Late summer/early autumn, February-March, is the best time to visit Adelaide, South Australia. Often regarded as ‘conservative’, the city comes alive during the twin events of the Adelaide Festival and Fringe. For three Covid-conscious festival seasons audiences and artists alike laboured under a cloud of anxiety. Would their show be cancelled? Would a key cast member be forced to isolate? Would anyone turn up? And, if they did, masked and socially-distanced, would they stay safe?
Not so this year. The dark clouds of Covid seem a distant dream (although there are still hundreds of cases, some serious) and the joy is back: the colour, the craziness, the excess, the experimental and the downright weird. The major Fringe hubs: Gluttony (above) the Garden of Unearthly Delights, and the Wonderland Spiegeltent (below) as well as smaller venues are buzzing. East end restaurants and bars are packed. Attendances at shows are up. The roads are jammed late into the night. It is most unlike recent seasons.
WIth over 1,000 shows in 14 genres on offer it’s hard to choose what to see. Do you want to laugh, cry, sing, dance, reflect, eat, drink, wonder, watch, play, or be stirred, titillated, stretched or amazed? This blog can only highlight a few personal favourites:
Come together: the Beatles rock show is a frenzied, high energy re-imaging Beatles music spanning the entire ouvre of this most innovative of bands. Rachel Vidoni, aided by two female dancers and two female singers, bounds across the Yellow-Submarine themed stage belting out the songs but still finding pockets of emotional intimacy amongst the driving rock rhythms and riffing of the excellent backing band including some spectacular shredding from guitarist Ben Whittington.
The Marvellous Elephant Man: the musical, based on the real life Victorian-age Joseph Merrick, is an unlikely source of comedy but manages to strike the balance between hilarity and sympathy, mercilessly ridiculing his oppressors and parodying polite society of the time. Strong performances from the lead, the lead villain and the multi-characters played by the front man of the band Vaudeville Smash carry the narrative superbly. They are ably supported by the cast and live band (members of Vaudeville Smash). The production, directed by award-winning Guy Masterton, is slick, the costumes are dazzling and the original music rarely strays into standard musical theatre schmalz. This is a show that could hold its own in London’s West End or Broadway.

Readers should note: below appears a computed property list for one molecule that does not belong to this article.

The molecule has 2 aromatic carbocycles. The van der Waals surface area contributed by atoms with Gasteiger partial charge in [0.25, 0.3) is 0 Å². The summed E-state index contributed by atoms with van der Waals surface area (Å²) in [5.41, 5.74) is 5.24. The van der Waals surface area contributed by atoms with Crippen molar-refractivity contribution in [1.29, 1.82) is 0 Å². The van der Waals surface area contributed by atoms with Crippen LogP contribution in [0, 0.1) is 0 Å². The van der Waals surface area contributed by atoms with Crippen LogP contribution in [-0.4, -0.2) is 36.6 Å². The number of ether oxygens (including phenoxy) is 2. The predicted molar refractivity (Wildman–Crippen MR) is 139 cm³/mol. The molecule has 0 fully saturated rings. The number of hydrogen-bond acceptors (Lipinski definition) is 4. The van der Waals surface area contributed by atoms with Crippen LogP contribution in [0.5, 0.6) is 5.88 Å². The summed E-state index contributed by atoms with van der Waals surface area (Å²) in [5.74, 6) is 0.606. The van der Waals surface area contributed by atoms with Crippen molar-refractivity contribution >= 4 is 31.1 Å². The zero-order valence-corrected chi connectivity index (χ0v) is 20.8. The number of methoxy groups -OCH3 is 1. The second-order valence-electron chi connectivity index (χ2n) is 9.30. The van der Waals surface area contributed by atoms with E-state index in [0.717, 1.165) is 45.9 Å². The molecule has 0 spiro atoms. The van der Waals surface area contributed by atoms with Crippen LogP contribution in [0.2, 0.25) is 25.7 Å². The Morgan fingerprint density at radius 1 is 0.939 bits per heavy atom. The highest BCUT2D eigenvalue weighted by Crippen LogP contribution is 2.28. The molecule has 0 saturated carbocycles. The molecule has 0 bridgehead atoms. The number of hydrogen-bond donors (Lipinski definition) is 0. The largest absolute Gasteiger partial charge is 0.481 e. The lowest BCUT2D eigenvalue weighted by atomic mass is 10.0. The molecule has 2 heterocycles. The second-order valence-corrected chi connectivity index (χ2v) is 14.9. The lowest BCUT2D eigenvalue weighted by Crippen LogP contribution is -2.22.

THE GODS THE GODS THE GODS is an immersive piece of story-telling, music and theatre from previous Fringe Award-winners Wright and Grainger. The three performers: two spoken voice, one musician, are placed in a triangular formation around the standing audience who are encouraged to dance and sing. The performers make occasional forays into the crowd to give a direct individual face-to-face delivery. Three stories are intertwined exploring themes of science, spirituality, belief, life, death and love. The music is beat-intensive electro expertly mixed with live guitar and vocals- this is no mere backing track- it is a performance in its own right delivered by the technical crew. This is the sort of show that you walk into unsuspecting and come out of as a different person.
Soweto Gospel Choir – Hope. Fusing anti-apartheid freedom songs, gospel, spirituals and even Leonard Cohen’s Hallejujah, and backed by a single piano and African percussion, Hope made for a powerful experience. Imagine a dozen Aretha Franklins and Ray Charles singing their hearts out in a mixture of eleven African languages and English with moves, beats and costume. No need to understand all the words, the music spoke for itself. Colour, movement, emotion, inspiration- like detox for the soul.
Sooo many other great shows and only four weeks in which to experience them. This is Fringe season, the most wonderful time of the year.
Gallery: Vaudeville Smash; A touch of Formosa Heart; California Dreams; Wonderfull: a celebration of Stevie Wonder; Craig Silvey, Adelaide Writers Week; the Backyarders.